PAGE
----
4. ^ a b c d e Lee, Bernard (2009-09-25). "A different dream for Darvin Moon". ESPN.com. http://sports.espn.go.com/espn/poker/columns/story?columnist=lee_bernard&id=4478951&campaign=rss&source=POKERHeadlines. Retrieved 2009-12-10. 
  5. ^ a b c d e "Event #57, $10,000 Main Event, End of Day 7 Report". The Hendon Mob. 2009-07-14. http://www.thehendonmob.com/wsop2009/event_57_main_event_day_7_report. Retrieved 2009-11-11. 
  6. ^ Smith, Van (2009-11-09). "WSOP's Moon Owes Debts Back Home". Baltimore City Paper (Baltimore, Maryland). http://www.citypaper.com/digest.asp?id=19245. Retrieved 2009-12-10. 
  7. ^ a b Mihoces, Gary (2009-11-05). "Logger hopes to be buzzsaw at World Series of Poker final table". USA Today. http://www.usatoday.com/sports/poker/2009-11-05-wsop-final-table-advance_N.htm. Retrieved 2009-11-11. 
  8. ^ a b Friedman, Michael (2009-10-27). "The World Series of Poker November Nine: Darvin Moon". Pokernews.com. http://www.pokernews.com/news/2009/10/the-world-series-of-poker-november-nine-darvin-moon-7447.htm. Retrieved 2009-11-11. 
  9. ^ "WSOP Main Event: Darvin Moon Three-Outs Phil Ivey, Steve Begleiter". Poker News Daily. 2009-11-11. http://www.pokernewsdaily.com/wsop-main-event-darvin-moon-three-outs-phil-ivey-steve-begleiter-6220/. Retrieved 2009-11-11. 
  10. ^ a b Reback, Storms (2009). "Welcome back, Cada!". All In Magazine (December 2009): 50–51. 
  11. ^ a b c Trask, Gary (2009-11-10). "WSOP notebook: Cada's father knew his son was special". Casino City Times (Las Vegas, Nevada). http://www.casinocitytimes.com/news/article/wsop-notebook-cadas-father-knew-his-son-was-special-180340. Retrieved 2009-11-11.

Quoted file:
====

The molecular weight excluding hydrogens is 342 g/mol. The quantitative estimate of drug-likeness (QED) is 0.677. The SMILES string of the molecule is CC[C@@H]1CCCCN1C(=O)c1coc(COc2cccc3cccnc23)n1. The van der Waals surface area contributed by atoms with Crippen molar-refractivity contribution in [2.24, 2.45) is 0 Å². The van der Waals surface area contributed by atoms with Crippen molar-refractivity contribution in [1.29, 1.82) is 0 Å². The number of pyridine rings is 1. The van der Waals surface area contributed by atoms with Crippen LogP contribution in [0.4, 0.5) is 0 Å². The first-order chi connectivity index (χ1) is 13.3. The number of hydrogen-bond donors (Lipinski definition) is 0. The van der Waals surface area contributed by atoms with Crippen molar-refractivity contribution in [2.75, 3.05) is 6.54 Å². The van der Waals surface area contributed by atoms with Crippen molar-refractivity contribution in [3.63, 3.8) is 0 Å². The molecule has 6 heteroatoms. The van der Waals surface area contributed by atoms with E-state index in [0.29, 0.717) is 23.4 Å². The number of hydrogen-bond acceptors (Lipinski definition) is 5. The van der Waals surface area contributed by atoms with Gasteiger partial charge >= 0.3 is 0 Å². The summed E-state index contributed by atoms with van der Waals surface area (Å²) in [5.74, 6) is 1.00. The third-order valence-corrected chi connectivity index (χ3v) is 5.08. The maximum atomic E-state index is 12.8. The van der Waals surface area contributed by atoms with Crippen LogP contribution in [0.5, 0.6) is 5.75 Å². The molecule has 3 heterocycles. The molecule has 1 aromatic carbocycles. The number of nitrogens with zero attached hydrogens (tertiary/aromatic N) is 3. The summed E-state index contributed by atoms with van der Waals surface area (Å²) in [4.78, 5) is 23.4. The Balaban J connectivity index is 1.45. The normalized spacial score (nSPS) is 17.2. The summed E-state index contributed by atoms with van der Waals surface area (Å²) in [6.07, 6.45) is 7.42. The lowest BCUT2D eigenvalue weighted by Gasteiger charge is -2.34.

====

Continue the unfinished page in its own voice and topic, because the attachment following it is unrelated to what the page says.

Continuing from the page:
12. ^ a b Schwarz, Steve (2009-11-11). "WSOP: Cada takes down Moon". The Sports Network (Philadelphia, Pennsylvania). http://www.sportsnetwork.com/merge/tsnform.aspx?c=sportsnetwork&page=other/news/news.aspx?id=4265763. Retrieved 2009-11-11. 
  13. ^ a b Reback, p. 52
  14. ^ a b Reback, pp. 50—51
  15. ^ a b c Keefer, Case (March 5, 2010). "Darvin Moon returns to Las Vegas for first time since World Series of Poker". Las Vegas Sun. http://www.lasvegassun.com/news/2010/mar/05/darvin-moon-returns-las-vegas-first-time-main-even/. Retrieved March 5, 2010. 
  16. ^ Wise, Gary (March 5, 2010). "No all-star game, but still a lot of fun". ESPN.com. http://sports.espn.go.com/espn/poker/columns/story?columnist=wise_gary&id=4968615. Retrieved March 5, 2010. 
  17. ^ Doft, Mickey (March 5, 2010). "NBC Heads-Up Poker Championship: A Few Predictions". PokerNews.com. http://www.pokernews.com/news/2010/03/nbc-heads-up-poker-championship-a-few-predictions-7998.htm. Retrieved March 5, 2010. 
  18. ^ Welman, Jessica (March 5, 2010). "NBC Heads-Up: Round One Diamond Bracket Breakdown". Bluff Magazine. http://news.bluffmagazine.com/nbc-hu-round-one-diamond-bracket-breakdown-9618/. Retrieved March 6, 2010. 
  19. ^ Welman, Jessica (March 6, 2010). "NBC Heads-Up: Round 2 Hearts and Diamonds Breakdown". Bluff Magazine. http://news.bluffmagazine.com/nbc-heads-up-round-2-hearts-and-diamonds-breakdown-9657/. Retrieved March 7, 2010. 
  20. ^ Trask, Gary (March 8, 2010). "Annie Duke wins NBC Heads-Up Championship". Casino City Times. http://www.casinocitytimes.com/news/article/annie-duke-wins-nbc-heads-up-championship-192783. Retrieved March 9, 2010.